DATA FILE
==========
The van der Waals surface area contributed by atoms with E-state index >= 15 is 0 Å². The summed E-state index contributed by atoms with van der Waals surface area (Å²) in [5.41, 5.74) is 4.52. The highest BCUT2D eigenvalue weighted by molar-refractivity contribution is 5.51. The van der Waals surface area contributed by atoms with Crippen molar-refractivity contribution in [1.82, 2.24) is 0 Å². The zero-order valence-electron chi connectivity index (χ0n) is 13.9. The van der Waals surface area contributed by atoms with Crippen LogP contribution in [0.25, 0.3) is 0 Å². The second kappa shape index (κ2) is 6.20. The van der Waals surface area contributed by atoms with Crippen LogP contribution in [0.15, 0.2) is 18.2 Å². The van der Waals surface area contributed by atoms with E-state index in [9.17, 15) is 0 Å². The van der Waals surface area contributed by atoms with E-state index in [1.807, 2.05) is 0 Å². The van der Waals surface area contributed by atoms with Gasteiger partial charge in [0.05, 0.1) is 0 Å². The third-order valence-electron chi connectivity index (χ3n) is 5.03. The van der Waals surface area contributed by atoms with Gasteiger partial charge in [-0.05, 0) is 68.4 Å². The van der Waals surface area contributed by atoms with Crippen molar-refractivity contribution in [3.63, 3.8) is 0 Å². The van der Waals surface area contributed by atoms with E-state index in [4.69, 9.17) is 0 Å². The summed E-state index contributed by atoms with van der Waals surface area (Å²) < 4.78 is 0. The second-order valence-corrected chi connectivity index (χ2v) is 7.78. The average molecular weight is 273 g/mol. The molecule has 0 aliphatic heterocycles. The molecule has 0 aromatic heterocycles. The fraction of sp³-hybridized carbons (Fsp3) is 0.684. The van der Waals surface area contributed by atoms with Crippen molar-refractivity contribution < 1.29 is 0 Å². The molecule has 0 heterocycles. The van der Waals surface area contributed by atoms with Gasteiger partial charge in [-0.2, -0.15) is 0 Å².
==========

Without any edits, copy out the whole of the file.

The van der Waals surface area contributed by atoms with E-state index >= 15 is 0 Å². The summed E-state index contributed by atoms with van der Waals surface area (Å²) in [5.41, 5.74) is 4.52. The highest BCUT2D eigenvalue weighted by molar-refractivity contribution is 5.51. The van der Waals surface area contributed by atoms with Crippen molar-refractivity contribution in [1.82, 2.24) is 0 Å². The zero-order valence-electron chi connectivity index (χ0n) is 13.9. The van der Waals surface area contributed by atoms with Crippen LogP contribution in [0.25, 0.3) is 0 Å². The second kappa shape index (κ2) is 6.20. The van der Waals surface area contributed by atoms with Crippen LogP contribution in [0.15, 0.2) is 18.2 Å². The van der Waals surface area contributed by atoms with E-state index in [9.17, 15) is 0 Å². The van der Waals surface area contributed by atoms with E-state index in [1.807, 2.05) is 0 Å². The van der Waals surface area contributed by atoms with Gasteiger partial charge in [0.05, 0.1) is 0 Å². The third-order valence-electron chi connectivity index (χ3n) is 5.03. The van der Waals surface area contributed by atoms with Gasteiger partial charge in [-0.05, 0) is 68.4 Å². The van der Waals surface area contributed by atoms with Crippen molar-refractivity contribution in [3.63, 3.8) is 0 Å². The van der Waals surface area contributed by atoms with E-state index in [4.69, 9.17) is 0 Å². The summed E-state index contributed by atoms with van der Waals surface area (Å²) < 4.78 is 0. The second-order valence-corrected chi connectivity index (χ2v) is 7.78. The average molecular weight is 273 g/mol. The molecule has 0 aliphatic heterocycles. The molecule has 0 aromatic heterocycles. The fraction of sp³-hybridized carbons (Fsp3) is 0.684. The van der Waals surface area contributed by atoms with Crippen molar-refractivity contribution < 1.29 is 0 Å². The molecule has 0 heterocycles. The van der Waals surface area contributed by atoms with Gasteiger partial charge in [-0.2, -0.15) is 0 Å².